Financing the Mesoamerican Reef’s Resilience to Extreme Climate Events
Project Lead: Mesoamerican Reef Fund (MAR Fund)
Support: WTW, Inter-American Development Bank
Financial Support: Government of Canada and United Kingdom’s Blue Planet Fund
ORRAA partner MAR Fund, with support from WTW, is implementing an innovative risk financing programme to reduce the costs of repairing reef damage in the wake of hurricanes and storms. Through insuring response costs, the programme offers a model for assessing and covering different levels of damage to specific reef sites, with response capacities developed and set up for multiple pilot sites along the Mesoamerican Reef.
Nearly 200 million people around the world depend on coral reefs to help protect them from storm surge and waves, and reefs support billions of dollars of economic activity in the tourism and fisheries sectors each year. Yet the effects of climate change, as well as overfishing, unsustainable coastal development, and pollution make reefs some of the most threatened ecosystems on Earth. When a hurricane strikes, heavy seas and debris from high winds can cause severe damage to reefs. Prompt repair by local communities can dramatically reduce the interruption of ecosystem services that a healthy reef normally provides, but such activities are rarely included in post-disaster management.
The MAR Fund, working with WTW, has created the MAR Insurance Programme to model hurricane risk and deliver cost-effective parametric insurance cover to fund prompt, community-led repairs at four pilot reef sites along the Mesoamerican Reef (MAR). The MAR is a vitally important ecosystem stretching along the coasts of Mexico, Belize, Guatemala and Honduras – estimated by the InterAmerican Development Bank to provide annual environmental services worth US$183 million in fisheries, US$3.9 billion in tourism, and US$320 to US$438 million in coastal protection.
Using an innovative model that captures the relationship between the level of cyclone intensity and the level of reef damage at each site, a parametric insurance policy has been put in place which triggers immediate pay-outs to finance reef repair work. Working with key partners and the governments of the MAR, trained First Responders clean and repair the reefs shortly after they are damaged – providing temporary earning opportunities to local community members, fishers, and tourism workers and minimising the loss of vital reef services to their communities.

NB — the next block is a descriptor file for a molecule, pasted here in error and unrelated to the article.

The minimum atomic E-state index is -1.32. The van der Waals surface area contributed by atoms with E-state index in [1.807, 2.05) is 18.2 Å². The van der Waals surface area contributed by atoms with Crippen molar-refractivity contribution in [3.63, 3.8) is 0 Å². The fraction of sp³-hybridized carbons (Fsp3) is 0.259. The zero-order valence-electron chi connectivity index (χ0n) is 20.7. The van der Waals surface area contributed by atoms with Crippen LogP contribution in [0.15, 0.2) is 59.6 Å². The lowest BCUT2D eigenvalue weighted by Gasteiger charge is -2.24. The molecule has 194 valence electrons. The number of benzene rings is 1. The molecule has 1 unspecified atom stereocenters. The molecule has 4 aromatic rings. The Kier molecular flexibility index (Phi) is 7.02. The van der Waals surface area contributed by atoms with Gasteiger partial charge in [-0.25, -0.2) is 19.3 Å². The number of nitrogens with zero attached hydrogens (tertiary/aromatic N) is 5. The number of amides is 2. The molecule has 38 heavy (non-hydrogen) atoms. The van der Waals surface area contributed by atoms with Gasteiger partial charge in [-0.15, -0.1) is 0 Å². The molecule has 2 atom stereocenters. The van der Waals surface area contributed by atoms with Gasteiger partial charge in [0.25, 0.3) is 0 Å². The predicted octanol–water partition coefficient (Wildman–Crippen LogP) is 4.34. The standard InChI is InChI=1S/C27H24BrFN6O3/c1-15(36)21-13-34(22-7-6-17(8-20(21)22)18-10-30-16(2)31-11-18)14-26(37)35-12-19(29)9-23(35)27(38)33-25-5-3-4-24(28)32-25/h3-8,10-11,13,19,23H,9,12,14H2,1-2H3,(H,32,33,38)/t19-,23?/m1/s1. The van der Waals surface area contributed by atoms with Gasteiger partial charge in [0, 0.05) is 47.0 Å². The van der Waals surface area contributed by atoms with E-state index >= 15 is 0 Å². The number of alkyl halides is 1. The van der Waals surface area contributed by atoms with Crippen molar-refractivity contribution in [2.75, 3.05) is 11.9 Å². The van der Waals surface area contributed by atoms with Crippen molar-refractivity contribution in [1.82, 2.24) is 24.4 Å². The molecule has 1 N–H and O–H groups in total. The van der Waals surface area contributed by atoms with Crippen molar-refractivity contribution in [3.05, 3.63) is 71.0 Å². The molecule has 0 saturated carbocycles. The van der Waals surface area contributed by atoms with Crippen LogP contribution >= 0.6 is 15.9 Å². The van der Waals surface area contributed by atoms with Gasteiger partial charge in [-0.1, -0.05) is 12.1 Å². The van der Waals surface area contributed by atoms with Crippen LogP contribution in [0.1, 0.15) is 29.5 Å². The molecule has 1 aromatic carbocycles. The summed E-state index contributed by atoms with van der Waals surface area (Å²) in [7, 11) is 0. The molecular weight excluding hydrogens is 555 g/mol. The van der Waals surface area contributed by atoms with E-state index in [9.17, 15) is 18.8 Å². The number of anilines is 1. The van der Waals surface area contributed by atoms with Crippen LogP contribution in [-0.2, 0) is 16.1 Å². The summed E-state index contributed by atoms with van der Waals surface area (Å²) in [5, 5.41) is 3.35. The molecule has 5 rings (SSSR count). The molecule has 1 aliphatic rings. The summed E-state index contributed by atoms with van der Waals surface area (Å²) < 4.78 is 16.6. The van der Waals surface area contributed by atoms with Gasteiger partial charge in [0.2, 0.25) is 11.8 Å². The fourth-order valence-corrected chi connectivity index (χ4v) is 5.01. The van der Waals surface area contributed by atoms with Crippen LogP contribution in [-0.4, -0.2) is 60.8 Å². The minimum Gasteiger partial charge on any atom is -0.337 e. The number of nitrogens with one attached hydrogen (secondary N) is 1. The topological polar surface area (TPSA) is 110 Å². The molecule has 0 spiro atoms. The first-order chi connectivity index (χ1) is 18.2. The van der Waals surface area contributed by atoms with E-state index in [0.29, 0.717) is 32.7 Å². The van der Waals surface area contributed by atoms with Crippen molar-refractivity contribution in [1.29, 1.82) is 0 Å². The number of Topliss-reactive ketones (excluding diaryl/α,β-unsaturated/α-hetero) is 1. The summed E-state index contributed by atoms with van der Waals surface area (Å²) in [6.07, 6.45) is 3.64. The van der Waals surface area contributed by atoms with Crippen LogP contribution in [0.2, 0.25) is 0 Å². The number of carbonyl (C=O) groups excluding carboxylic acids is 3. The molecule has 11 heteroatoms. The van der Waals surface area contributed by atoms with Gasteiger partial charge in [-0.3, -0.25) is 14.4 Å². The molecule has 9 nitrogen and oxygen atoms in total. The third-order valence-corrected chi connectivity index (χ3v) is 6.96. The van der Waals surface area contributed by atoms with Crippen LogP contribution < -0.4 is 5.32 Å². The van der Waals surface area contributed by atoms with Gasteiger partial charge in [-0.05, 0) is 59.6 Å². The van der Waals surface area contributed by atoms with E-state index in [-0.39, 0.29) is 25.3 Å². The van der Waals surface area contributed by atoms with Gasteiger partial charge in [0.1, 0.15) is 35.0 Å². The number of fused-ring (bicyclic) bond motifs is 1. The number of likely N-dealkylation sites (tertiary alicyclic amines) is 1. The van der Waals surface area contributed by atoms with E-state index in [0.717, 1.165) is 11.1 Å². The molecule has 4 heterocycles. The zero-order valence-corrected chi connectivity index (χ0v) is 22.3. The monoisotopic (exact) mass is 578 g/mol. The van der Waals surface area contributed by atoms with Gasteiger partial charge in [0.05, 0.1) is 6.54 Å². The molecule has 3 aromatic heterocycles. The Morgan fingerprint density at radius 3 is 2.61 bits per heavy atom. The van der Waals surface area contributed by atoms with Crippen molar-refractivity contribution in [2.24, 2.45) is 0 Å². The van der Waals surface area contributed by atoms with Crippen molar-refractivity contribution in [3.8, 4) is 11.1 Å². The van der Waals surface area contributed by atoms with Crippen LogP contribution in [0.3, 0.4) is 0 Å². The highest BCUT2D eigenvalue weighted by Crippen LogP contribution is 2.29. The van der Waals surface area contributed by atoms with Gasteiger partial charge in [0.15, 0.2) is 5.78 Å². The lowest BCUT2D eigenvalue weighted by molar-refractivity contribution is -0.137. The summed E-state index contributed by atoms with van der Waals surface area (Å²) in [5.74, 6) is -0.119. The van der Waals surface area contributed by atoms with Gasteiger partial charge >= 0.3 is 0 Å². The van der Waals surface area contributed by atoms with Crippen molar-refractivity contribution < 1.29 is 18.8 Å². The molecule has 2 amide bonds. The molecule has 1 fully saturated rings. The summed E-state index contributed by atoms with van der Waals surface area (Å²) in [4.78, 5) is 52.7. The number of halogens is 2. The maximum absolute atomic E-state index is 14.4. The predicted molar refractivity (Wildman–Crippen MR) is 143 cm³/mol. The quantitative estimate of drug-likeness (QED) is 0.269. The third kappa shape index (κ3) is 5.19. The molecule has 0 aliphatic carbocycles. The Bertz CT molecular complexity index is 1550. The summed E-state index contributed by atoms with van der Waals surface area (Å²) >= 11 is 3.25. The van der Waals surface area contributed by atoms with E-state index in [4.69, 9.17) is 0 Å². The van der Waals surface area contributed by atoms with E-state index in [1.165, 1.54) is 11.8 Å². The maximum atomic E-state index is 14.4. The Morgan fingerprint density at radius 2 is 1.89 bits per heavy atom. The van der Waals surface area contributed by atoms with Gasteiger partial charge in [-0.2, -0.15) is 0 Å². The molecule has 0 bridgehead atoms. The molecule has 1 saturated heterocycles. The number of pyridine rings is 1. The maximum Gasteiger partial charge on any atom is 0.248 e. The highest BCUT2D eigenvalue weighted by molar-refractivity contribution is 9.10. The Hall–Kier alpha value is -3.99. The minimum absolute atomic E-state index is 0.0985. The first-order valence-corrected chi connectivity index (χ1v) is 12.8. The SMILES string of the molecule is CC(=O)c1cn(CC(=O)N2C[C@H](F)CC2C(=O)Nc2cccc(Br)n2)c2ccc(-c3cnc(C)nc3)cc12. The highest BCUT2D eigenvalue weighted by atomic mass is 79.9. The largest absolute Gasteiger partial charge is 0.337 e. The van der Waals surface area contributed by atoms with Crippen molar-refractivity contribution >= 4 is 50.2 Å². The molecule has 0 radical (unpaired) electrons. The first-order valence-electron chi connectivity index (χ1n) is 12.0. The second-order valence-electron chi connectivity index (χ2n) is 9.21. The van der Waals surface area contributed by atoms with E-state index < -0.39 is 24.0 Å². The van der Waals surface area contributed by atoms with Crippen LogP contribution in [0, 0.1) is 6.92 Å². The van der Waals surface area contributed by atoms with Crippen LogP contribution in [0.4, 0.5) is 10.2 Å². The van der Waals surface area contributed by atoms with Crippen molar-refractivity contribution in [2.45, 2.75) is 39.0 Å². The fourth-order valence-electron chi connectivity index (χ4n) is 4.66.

The insurance policy is currently held by the MAR Fund and financed by the InsuResilience Solutions Fund, with AXA Climate selected via competitive process as the risk capacity provider for the programme’s four pilot sites. It is now being refined and expanded to cover additional sites for the 2022 Atlantic hurricane season.
An estimated 63% of the population local to the reef sites lives in poverty, including 40% in extreme poverty, and nearly two million people could eventually see their exposure to ocean risk reduced by the scheme through increased coastal protection, faster recovery of environmental services provided by reefs, and temporary livelihood opportunities. Economic Valuation of the Ecosystem Services of the Mesoamerican Reef, and the Allocation and Distribution of these Values, Inter – American Development Bank Climate Change Division, May 2021
Scalability and Next Steps
To date, the initial project investment has been leveraged into an insurance product worth US$2.5 million in 2021/22, with multi-year premium finance provided by the InsuResilience Solutions Fund. To scale up the insurance programme, MAR Fund and WTW, with the support of the UK’s Blue Planet Fund and in collaboration with the Caribbean Biodiversity Fund and other partners in the region, will expand the project to design and deliver reliable event response financing for selected pilot sites in the Greater Caribbean region.
Overall, the programme is a vital step forwards in developing comprehensive risk management strategies for the entire MAR, as well as other reefs around the globe – and truly showcases the potential for financial innovation to build resilience in coastal communities adapting to climate change.